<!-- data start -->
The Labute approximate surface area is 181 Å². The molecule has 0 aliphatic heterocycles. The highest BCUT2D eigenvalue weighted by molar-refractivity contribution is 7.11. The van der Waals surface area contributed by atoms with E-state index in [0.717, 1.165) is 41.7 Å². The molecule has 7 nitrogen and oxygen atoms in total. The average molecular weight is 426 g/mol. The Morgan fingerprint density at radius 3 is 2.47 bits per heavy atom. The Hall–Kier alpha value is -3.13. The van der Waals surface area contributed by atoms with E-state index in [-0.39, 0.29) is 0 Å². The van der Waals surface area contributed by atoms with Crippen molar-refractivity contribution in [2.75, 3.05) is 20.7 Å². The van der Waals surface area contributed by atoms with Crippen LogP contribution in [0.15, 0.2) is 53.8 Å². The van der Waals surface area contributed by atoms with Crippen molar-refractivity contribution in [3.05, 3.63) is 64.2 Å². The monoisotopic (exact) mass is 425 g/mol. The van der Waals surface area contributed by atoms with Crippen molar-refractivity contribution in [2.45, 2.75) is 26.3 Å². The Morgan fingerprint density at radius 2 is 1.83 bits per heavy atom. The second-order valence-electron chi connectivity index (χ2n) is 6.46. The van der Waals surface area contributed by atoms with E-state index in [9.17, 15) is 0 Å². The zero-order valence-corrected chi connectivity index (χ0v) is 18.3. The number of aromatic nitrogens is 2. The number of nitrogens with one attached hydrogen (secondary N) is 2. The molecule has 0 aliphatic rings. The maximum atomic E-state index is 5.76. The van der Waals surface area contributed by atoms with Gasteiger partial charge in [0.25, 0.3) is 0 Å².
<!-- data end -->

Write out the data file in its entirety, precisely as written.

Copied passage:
The Labute approximate surface area is 181 Å². The molecule has 0 aliphatic heterocycles. The highest BCUT2D eigenvalue weighted by molar-refractivity contribution is 7.11. The van der Waals surface area contributed by atoms with E-state index in [0.717, 1.165) is 41.7 Å². The molecule has 7 nitrogen and oxygen atoms in total. The average molecular weight is 426 g/mol. The Morgan fingerprint density at radius 3 is 2.47 bits per heavy atom. The Hall–Kier alpha value is -3.13. The van der Waals surface area contributed by atoms with E-state index in [-0.39, 0.29) is 0 Å². The van der Waals surface area contributed by atoms with Crippen molar-refractivity contribution in [2.75, 3.05) is 20.7 Å². The van der Waals surface area contributed by atoms with Crippen LogP contribution in [0.15, 0.2) is 53.8 Å². The van der Waals surface area contributed by atoms with Crippen molar-refractivity contribution in [3.05, 3.63) is 64.2 Å². The monoisotopic (exact) mass is 425 g/mol. The van der Waals surface area contributed by atoms with Crippen molar-refractivity contribution in [2.45, 2.75) is 26.3 Å². The Morgan fingerprint density at radius 2 is 1.83 bits per heavy atom. The second-order valence-electron chi connectivity index (χ2n) is 6.46. The van der Waals surface area contributed by atoms with E-state index in [9.17, 15) is 0 Å². The zero-order valence-corrected chi connectivity index (χ0v) is 18.3. The number of aromatic nitrogens is 2. The number of nitrogens with one attached hydrogen (secondary N) is 2. The molecule has 0 aliphatic rings. The maximum atomic E-state index is 5.76. The van der Waals surface area contributed by atoms with Gasteiger partial charge in [0.25, 0.3) is 0 Å².